All members of the Court agreed that the dog sniff of the passenger's bag at the bus station amounted to a search within section 8 of the Charter ( some judges opined that the police possess a common law power to search using drug sniffer dogs on the basis of a Charter compliant standard of reasonable suspicion or generalized suspicion while others found that there was no authority at common law for the sniffer-dog search in this case ) and a majority of the Court concluded that the sniffer-dog search violated section 8. A majority also found that in the circumstances of the case, the evidence should be excluded pursuant to section 24( 2 ) of the Charter.


    In these cases, there is much discussion of the role of courts in changing the law. As recognized by Justice LeBel: "Courts make and change the law . Much of what is recognized as 'law' is actually, in one form or another, judge-made law . The question is not whether this lawmaking power exists, but how and when it is appropriate to exercise the power." This explicit recognition of judge-made law will undoubtedly be relied upon by counsel who seek future important changes in the law.

    Justice Binnie characterized such a drug search as part of "routine crime investigation" and contrasted searching for illicit drugs to less routine police work involving explosives, guns or other public safety issues in schools. He also found the Crown's comparison of dog sniffers to remote infrared camera techniques unhelpful. "What is required is to strike an appropriate balance between the state's need to search ( whether the need be public safety, routine crime investigation or other public interest ) against the invasion of privacy which the search entails, including the disruption and prejudice that may be caused to law-abiding members of the public, whether travelling ( as in Kang-Brown ) or in the schools ( as here ) or in the peace and quiet of their own homes."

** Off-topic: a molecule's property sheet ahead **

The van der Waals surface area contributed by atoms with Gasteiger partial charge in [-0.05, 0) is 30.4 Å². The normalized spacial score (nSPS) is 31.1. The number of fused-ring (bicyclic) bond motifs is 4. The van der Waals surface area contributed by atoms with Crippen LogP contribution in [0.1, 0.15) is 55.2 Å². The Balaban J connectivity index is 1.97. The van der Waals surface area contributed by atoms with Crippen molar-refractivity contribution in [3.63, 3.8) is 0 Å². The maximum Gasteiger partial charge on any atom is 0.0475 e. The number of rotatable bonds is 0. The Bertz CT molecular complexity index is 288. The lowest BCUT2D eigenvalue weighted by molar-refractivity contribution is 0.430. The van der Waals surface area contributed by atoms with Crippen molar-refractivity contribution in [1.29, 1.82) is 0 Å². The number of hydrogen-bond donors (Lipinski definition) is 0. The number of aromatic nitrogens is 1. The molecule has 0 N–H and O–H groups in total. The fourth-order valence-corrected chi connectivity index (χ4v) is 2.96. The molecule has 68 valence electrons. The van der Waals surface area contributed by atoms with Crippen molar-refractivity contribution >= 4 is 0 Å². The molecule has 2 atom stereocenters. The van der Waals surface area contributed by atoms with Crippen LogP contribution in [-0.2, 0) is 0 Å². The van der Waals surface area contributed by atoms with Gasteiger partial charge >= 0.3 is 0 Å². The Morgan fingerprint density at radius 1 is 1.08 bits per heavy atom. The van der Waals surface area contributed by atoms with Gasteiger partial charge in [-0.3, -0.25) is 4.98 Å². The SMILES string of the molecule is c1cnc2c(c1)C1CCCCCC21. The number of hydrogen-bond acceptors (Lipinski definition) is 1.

While some may sleep better knowing the fundamental constitutional principles of individual rights are upheld, others might not sleep quite as well knowing drug dealers are well protected from sniffer dogs at school and in the bus station. Man's best friend indeed.

    Source: National Post (Canada)
    Copyright: 2008 Southam Inc.
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  2. #2
    420 Member pvphoenix's Avatar
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    Re: A Man's (Constitutional) Best Friend

    I had a buddy in high school who was expelled after the dogs sniffed his locker and they found a backpack with stems in the bottom (not even weed) and found a box of baggies in it too. Expelled for selling weed, and then he somehow graduated before everyone else in his class going somewhere else haha.

    <-also a disliker Scott free, and named Scott.

    "mmm... Something smells good
    Be cool man, be cool" -Old man behind me in the movie theatre line while waiting to get my popcorn.